It was all hands on deck in Arlington, Texas when another teen threatened to end their life. A young person stood on the edge of a bridge, threatening to throw themselves over it and snuff out the pain they were feeling, when a police officer arrived on the scene – however, the cop could use some backup, so he decided to approach a truck driver nearby with a simple question: “Hey, are you in a big rush?”
The incident was happening on the bridge along Interstate 20 in southeast Arlington. Because the teen was standing on the bridge, threatening to end their life, traffic had stopped. Police officers rushed to the scene and started to negotiate with the suicidal young person.
Officer Deric Sheriff was the one to approach the truck driver for backup. He wore a body cam, so everything was caught on video. The footage got released by the police department on Wednesday to pay tribute to Officer Sheriff and the truck driver for stepping in to help save the teen’s life.
When the officer asked the driver if he was in a rush, the driver responded:
“Not a super big rush.”
Sheriff then asked the driver if he’d pull his massive truck under the bridge. If the teen decided to jump, then he’d land on the trailer, which would help break his fall and perhaps save his life.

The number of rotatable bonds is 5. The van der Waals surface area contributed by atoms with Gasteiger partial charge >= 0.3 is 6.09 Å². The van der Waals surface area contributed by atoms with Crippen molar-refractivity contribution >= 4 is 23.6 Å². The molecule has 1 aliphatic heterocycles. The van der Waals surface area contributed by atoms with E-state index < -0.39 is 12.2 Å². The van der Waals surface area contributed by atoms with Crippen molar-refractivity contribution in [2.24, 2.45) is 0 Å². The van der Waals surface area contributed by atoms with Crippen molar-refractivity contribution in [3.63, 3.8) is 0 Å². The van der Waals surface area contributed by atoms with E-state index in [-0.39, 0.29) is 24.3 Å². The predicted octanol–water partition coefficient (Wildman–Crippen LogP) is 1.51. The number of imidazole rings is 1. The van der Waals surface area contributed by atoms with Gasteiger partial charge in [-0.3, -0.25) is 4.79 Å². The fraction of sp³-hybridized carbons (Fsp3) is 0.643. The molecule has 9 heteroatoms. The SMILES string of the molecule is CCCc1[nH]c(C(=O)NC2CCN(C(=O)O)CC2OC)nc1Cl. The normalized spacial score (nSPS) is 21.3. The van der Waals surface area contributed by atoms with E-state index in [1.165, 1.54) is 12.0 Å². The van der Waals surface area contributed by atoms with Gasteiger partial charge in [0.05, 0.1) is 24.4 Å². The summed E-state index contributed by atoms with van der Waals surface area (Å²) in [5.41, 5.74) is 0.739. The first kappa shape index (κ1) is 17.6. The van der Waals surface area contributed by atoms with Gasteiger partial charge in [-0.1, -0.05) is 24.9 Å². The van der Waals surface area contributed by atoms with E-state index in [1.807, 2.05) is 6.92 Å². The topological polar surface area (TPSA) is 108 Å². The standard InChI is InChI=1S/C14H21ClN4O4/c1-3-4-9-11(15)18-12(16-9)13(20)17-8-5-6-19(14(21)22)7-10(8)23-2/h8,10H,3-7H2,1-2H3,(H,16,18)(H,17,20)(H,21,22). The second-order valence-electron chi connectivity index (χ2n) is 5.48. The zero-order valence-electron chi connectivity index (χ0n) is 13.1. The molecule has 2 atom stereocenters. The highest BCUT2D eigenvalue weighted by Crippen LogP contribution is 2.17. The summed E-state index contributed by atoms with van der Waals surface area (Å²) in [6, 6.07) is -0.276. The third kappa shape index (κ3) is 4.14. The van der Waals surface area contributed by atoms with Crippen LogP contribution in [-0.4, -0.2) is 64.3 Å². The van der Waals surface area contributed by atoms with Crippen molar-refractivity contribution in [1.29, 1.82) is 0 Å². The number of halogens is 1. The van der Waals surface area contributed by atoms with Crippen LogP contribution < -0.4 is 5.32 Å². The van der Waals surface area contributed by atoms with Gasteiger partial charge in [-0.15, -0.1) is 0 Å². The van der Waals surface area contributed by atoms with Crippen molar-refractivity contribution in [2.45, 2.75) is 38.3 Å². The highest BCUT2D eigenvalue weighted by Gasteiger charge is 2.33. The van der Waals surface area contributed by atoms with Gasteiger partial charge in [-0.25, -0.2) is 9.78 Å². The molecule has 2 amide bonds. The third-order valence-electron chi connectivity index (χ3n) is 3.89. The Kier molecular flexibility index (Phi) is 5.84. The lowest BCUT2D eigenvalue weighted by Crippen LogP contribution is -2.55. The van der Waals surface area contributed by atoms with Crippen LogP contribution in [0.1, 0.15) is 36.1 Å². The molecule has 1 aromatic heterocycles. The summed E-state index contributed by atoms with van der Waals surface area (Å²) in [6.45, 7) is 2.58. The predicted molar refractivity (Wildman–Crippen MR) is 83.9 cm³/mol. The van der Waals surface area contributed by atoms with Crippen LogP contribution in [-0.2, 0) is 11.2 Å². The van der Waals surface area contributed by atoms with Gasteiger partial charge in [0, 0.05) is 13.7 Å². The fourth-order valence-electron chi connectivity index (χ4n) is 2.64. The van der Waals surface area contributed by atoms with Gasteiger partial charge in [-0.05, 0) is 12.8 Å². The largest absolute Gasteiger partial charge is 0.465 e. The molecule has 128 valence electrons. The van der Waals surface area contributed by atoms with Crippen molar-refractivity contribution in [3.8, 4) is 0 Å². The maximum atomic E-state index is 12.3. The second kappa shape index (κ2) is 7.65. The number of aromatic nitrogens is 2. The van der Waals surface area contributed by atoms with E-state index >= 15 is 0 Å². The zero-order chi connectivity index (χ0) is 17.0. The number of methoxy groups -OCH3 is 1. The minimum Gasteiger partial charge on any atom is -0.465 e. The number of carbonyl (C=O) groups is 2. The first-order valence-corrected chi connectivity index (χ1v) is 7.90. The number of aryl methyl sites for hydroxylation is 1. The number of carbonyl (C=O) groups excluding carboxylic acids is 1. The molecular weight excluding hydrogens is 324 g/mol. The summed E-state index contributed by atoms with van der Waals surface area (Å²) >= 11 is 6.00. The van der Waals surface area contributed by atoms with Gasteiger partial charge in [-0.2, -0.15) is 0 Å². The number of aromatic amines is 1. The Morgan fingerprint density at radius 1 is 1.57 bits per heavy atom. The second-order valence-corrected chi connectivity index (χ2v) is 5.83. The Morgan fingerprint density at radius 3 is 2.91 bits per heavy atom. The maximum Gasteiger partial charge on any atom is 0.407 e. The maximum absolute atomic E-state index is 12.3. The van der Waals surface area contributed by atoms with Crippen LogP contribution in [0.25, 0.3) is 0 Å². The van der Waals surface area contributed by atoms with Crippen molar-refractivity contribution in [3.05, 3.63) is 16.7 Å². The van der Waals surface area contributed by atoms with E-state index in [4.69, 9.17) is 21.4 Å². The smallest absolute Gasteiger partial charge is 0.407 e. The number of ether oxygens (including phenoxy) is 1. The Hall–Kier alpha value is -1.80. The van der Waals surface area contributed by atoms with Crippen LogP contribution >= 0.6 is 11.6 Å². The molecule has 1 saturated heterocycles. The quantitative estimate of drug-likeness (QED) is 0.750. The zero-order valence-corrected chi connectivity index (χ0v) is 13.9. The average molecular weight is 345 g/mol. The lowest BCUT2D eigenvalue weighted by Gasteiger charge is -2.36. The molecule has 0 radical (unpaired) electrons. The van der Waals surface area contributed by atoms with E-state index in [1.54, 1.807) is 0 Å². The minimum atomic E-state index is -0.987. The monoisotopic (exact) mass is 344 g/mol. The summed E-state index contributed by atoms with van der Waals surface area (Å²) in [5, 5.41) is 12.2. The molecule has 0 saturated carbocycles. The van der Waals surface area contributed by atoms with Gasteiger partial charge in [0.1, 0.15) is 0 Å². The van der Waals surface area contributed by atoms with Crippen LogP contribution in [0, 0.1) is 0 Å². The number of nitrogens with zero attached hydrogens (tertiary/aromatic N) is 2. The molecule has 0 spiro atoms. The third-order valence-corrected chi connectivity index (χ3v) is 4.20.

The driver agreed to help. Officer Sheriff guided him forward and helped him line up the trailer so it had the best chance that the teen could “land on the trailer.”
Sheriff was doing everything he could to help save the young man’s life. He didn’t know if it would work, but he was going to pull out all the stops.
“From my point, I couldn’t tell if the semi was in the right position or not,” he said. “But the next thing I see is the individual stand up on the top of the trailer, and I was like, okay we’re safe.”
Although Sheriff had risked his life as part of the police department for eighteen years, he’d never had a day as hard or as gripping as this one. And the truck driver never knew anything like this either.
The truck driver was Dwayne Crawford. He was making his delivery and was on the job when Sherriff approached him with the life-saving request. Because Crawford has a generous heart, he was obliged to help. He didn’t want the teen’s death on his conscience. No one would.
“He was coming to me,” Crawford said about first seeing Officer Sheriff. “He said, this guy’s going to jump.”
Crawford heard the moment the teen landed on the top of his trailer. Thankfully the boy was fine. He was not injured. Although he needed treatment for his depression, as do millions of Americans each year.
“By me being there, I gave him a different option,” Crawford said.
Chief Will Johnson posted an update on Twitter thanking Crawford for his pivotal role in saving the teen’s life.
That’s the funny thing about life. You never know when you’ll be called to step up and become a hero
Every time you share an AWM story, you help build a home for a disabled veteran.